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Russian Art

Gifts from an Empress

One of the most intriguing objects included in the upcoming Russian Works of Art, Fabergé and Icons sale in London on 5 June is a ledger that once belonged to Alexandra Feodorovna, the last Empress of Russia.

Born the daughter of a German Grand Duke and Princess Alice, one of Queen Victoria’s daughters, she married Nicholas II in 1894 and became Empress of Russia. She was killed, along with her husband and five children, following the Emperor’s abdication during the Russian Revolution.

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The newly discovered ledger provides fresh insight into the life of the Empress, her relationships with friends and family, her generous nature, as well as her own personal shopping habits.

The whole of her and the Emperor’s extended families appear as recipients of gifts, including her grandmother Queen Victoria (always listed simply as ‘The Queen’).

There are also a number of entries for packages being sent to retailers across Europe, including 14 to Fabergé. The Empress was shopping on approval, returning things she did not wish to keep, as well as sending items for repairs.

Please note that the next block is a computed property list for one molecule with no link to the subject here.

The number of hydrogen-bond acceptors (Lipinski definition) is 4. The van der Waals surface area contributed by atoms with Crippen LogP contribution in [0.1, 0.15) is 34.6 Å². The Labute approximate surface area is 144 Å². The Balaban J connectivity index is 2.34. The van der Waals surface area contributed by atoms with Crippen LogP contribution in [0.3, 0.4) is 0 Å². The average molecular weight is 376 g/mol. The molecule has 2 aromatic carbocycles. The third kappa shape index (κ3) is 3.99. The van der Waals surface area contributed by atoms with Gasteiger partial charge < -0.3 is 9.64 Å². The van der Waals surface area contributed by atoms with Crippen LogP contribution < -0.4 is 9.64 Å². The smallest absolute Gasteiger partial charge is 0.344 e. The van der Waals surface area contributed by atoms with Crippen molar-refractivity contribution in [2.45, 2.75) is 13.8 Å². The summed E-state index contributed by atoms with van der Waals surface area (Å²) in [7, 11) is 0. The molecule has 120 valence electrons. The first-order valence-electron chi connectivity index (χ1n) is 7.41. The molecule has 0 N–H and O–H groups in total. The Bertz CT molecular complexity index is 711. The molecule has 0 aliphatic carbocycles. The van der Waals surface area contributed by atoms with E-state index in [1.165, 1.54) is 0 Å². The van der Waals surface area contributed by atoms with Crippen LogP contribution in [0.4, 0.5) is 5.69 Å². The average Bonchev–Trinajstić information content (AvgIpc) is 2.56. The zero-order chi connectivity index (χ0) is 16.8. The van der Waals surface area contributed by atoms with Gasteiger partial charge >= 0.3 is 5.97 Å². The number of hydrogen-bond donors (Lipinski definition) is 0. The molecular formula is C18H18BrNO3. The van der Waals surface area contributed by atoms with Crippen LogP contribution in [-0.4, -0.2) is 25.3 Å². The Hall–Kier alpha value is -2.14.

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Touchingly, she sent an annual package of goods to the hospital her late mother had founded, Princess Alice’s Hospital in Darmstadt, probably as part of a fundraising drive. 

There is of course a flurry of sending gifts around Christmas time, and the dates of many of the entries correspond to the recipient’s birthday. For example, there are three parcels to her grandmother Queen Victoria, two in May and one in December. Queen Victoria’s birthday was 27 May. One of these parcels may have contained a jewelled rock crystal desk clock in the Royal Collection, which is known to have been a gift from the Empress to her grandmother. 

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The last entry, on 22 December 1905, was to her mother-in-law who was in Copenhagen to avoid the unrest in Russia and spent Christmas there. The date corresponds with that of a letter, which was also enclosed in the parcel, from Alexandra’s husband Nicholas, who writes, ‘All my prayers are with you for the forthcoming holidays.  This is the second time that I have to spend Christmas without you.  The first time was when you were at home and we were away in India.  Very sad not to have your Christmas tree again this year; it used to be so cosy upstairs at Gatchina during these holidays’ (E. Bing, ed., The Letters of Tsar Nicholas and Empress Marie, London, 1937, p. 205). 

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